Konstantinoupoli

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At the beginning of the 20th century, Europe is living in peace and prosperity. The “Belle Époque” is an outgrowth of previous important historical events and developments. The networks that are created and which evolve funnel both people and their products, tangible and intangible. It is within this multi-layered world that sound recording and sound reproduction is invented. Early record labels send mobile crews literally all over the world to record local musicians. The range of the repertoire is endless. Cosmopolitanism in large urban centers favors polystylisms and polymorphisms. Colonialism, revolutions, conflicts, refugee flows; the theater, cinema, radio, photography, orchestras’ tours, but also circulations in all kinds of commercial channels in a world that evolves dynamically and anisotropically, form a complex network of “centers” and “peripheries” in alternating roles setting musical idioms in motion, both literally and figuratively. The networks in which the Greek-speaking musics participate, constantly conversing with their co-tenants, are magnificent. Discography has already provided important tools in understanding the relationships that developed between “national” repertoires. The result of this ongoing research is “Cosmopolitanism in Greek Historical Discography”.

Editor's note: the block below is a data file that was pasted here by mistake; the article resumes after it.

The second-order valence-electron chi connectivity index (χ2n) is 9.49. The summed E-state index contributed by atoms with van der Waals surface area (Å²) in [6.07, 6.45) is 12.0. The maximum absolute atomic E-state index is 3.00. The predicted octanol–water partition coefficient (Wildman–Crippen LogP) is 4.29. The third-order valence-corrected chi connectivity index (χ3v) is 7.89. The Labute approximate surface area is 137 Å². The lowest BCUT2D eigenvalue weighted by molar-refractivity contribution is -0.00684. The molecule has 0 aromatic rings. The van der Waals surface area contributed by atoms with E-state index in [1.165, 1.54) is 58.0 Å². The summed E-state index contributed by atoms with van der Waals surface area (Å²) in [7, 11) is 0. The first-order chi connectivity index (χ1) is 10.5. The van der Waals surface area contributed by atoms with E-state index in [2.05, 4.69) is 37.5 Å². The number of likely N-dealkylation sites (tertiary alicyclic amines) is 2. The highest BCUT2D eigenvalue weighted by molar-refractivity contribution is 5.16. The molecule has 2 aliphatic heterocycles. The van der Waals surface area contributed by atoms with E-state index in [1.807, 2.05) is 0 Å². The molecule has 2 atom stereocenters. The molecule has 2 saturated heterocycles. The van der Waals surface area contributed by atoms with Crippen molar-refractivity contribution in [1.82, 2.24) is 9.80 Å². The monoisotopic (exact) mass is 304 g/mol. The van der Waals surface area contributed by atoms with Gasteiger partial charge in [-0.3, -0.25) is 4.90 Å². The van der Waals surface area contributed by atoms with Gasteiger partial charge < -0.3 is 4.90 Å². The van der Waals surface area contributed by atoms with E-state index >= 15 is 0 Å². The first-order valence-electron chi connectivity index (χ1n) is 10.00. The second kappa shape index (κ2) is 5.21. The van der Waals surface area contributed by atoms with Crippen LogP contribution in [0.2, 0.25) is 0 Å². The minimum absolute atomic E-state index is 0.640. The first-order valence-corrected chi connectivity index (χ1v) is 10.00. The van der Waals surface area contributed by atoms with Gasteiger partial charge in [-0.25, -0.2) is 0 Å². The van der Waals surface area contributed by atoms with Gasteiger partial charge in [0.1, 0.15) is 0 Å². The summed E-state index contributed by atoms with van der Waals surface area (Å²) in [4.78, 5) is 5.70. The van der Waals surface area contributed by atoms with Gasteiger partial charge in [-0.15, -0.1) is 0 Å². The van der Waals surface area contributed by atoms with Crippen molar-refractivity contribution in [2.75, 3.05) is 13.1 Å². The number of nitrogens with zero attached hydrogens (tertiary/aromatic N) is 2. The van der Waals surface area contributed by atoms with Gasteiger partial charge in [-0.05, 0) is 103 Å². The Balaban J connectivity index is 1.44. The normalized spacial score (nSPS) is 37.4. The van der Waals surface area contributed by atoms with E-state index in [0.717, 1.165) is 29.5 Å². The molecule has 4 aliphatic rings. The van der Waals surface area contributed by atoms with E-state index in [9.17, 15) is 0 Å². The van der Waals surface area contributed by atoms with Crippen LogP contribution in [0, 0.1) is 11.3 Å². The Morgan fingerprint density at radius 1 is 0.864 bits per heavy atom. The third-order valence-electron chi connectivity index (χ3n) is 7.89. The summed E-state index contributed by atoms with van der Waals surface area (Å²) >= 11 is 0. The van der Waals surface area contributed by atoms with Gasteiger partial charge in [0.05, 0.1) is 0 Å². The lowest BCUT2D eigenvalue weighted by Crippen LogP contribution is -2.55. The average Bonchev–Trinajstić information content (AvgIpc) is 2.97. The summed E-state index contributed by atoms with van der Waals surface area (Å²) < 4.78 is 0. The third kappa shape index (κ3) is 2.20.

This recording is an adaptation with Greek lyrics by F. Bakalis of the English song "C-o-n-s-t-a-n-t-i-n-o-p-l-e", with music and lyrics by the British Harry Carlton.

The musical score was published in 1928, in London, by the Lawrence Right Music Co. Ltd. It was also released in the USA (see here) as well as in France (see here).

The song soon became a global hit, and has been recorded times in historical discography, in various forms, languages and locations. For example:

– "C-o-n-s-t-a-n-t-i-n-o-p-l-e", Six Jumping Jacks - Tom Stacks, New York, May 16, 1928 (Brunswick 3940 – E27559)
– "C-o-n-s-t-a-n-t-i-n-o-p-l-e", Paul Whiteman and his Orchestra, New York, May 17, 1928 (Columbia W 146291 – 4951)
– "C.o.n.s.t.a.n.t.i.n.o.p.l.e", Jack Hylton and his Orchestra, London, June 21, 1928 (HMV Bb 13567-1 – B 5501)
– "Constantinople", Tanz-Orchestre Dajos Béla, Berlin, August 16, 1928 (Odeon Be-6998-2 – O-2548)
– "C.o.n.s.t.a.n.t.i.n.o.p.l.e", M. Alibert, Paris, November 1928 (Pathé N. 201374 – X. 3647)
– "C.o.n.s.t.a.n.t.i.n.o.p.l.e", Bidgood's Broadcasters – Harry Fay, London, 1928 (Broadcast – Z. 401 – 227 A)
– "Konstantinopel", Kees Pruis, Berlin, 1928 (Homocord 4-5971)
– "Constantinople", Leslie Sarony, London, 1928 (Edison Bell Radio 88083 – 837)
– "C-o-n-s-t-a-n-t-i-n-o-p-l-a", Juan Pulido, New York, January 31, 1929 (Victor BVE-49903 – 46105)

As Stathis Gauntlett points out (Gauntlett, 2003: 32), this recording was also released by His Master's Voice Australia under the number EB54 and is included in the Australian record catalog published by the company in 1934.

The Greek musical score was published in 1928, in Athens, by the Gaitanos - Konstantinidis - Starr publishing house (see here και here). Also, musical score with English and French lyrics was released in Greece by the magazine "Eros" (see here).